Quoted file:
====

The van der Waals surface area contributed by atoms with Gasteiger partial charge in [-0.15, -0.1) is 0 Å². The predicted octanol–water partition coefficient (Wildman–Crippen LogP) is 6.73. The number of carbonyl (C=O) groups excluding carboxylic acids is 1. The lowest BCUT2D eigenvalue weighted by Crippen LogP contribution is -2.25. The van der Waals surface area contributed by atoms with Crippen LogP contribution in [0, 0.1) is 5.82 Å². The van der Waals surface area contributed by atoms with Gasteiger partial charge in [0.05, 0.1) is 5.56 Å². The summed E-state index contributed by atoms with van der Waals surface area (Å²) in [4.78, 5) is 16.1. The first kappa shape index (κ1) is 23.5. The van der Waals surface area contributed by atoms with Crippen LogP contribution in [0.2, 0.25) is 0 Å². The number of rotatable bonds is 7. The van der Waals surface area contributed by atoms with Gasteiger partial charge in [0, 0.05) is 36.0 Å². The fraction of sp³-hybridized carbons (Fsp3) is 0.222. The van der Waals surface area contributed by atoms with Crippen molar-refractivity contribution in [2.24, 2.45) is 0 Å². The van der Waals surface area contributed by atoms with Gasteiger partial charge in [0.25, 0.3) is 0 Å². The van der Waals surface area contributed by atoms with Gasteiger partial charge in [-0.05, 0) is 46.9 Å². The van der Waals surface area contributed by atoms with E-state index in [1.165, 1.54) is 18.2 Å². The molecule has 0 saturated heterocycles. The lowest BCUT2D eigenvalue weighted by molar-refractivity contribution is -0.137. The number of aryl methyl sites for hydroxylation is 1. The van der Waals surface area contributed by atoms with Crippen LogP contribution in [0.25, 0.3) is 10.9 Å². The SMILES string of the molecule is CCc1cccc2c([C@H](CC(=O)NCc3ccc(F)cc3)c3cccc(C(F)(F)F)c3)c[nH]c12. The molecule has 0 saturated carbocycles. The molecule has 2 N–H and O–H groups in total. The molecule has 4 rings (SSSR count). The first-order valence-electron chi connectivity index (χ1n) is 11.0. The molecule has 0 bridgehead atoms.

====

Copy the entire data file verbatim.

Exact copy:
The van der Waals surface area contributed by atoms with Gasteiger partial charge in [-0.15, -0.1) is 0 Å². The predicted octanol–water partition coefficient (Wildman–Crippen LogP) is 6.73. The number of carbonyl (C=O) groups excluding carboxylic acids is 1. The lowest BCUT2D eigenvalue weighted by Crippen LogP contribution is -2.25. The van der Waals surface area contributed by atoms with Crippen LogP contribution in [0, 0.1) is 5.82 Å². The van der Waals surface area contributed by atoms with Gasteiger partial charge in [0.05, 0.1) is 5.56 Å². The summed E-state index contributed by atoms with van der Waals surface area (Å²) in [4.78, 5) is 16.1. The first kappa shape index (κ1) is 23.5. The van der Waals surface area contributed by atoms with Crippen LogP contribution in [0.2, 0.25) is 0 Å². The number of rotatable bonds is 7. The van der Waals surface area contributed by atoms with Gasteiger partial charge in [0, 0.05) is 36.0 Å². The fraction of sp³-hybridized carbons (Fsp3) is 0.222. The van der Waals surface area contributed by atoms with Crippen molar-refractivity contribution in [2.24, 2.45) is 0 Å². The van der Waals surface area contributed by atoms with Gasteiger partial charge in [0.25, 0.3) is 0 Å². The van der Waals surface area contributed by atoms with Gasteiger partial charge in [-0.05, 0) is 46.9 Å². The van der Waals surface area contributed by atoms with E-state index in [1.165, 1.54) is 18.2 Å². The molecule has 0 saturated heterocycles. The lowest BCUT2D eigenvalue weighted by molar-refractivity contribution is -0.137. The number of aryl methyl sites for hydroxylation is 1. The van der Waals surface area contributed by atoms with Crippen LogP contribution in [0.25, 0.3) is 10.9 Å². The SMILES string of the molecule is CCc1cccc2c([C@H](CC(=O)NCc3ccc(F)cc3)c3cccc(C(F)(F)F)c3)c[nH]c12. The molecule has 0 saturated carbocycles. The molecule has 2 N–H and O–H groups in total. The molecule has 4 rings (SSSR count). The first-order valence-electron chi connectivity index (χ1n) is 11.0. The molecule has 0 bridgehead atoms.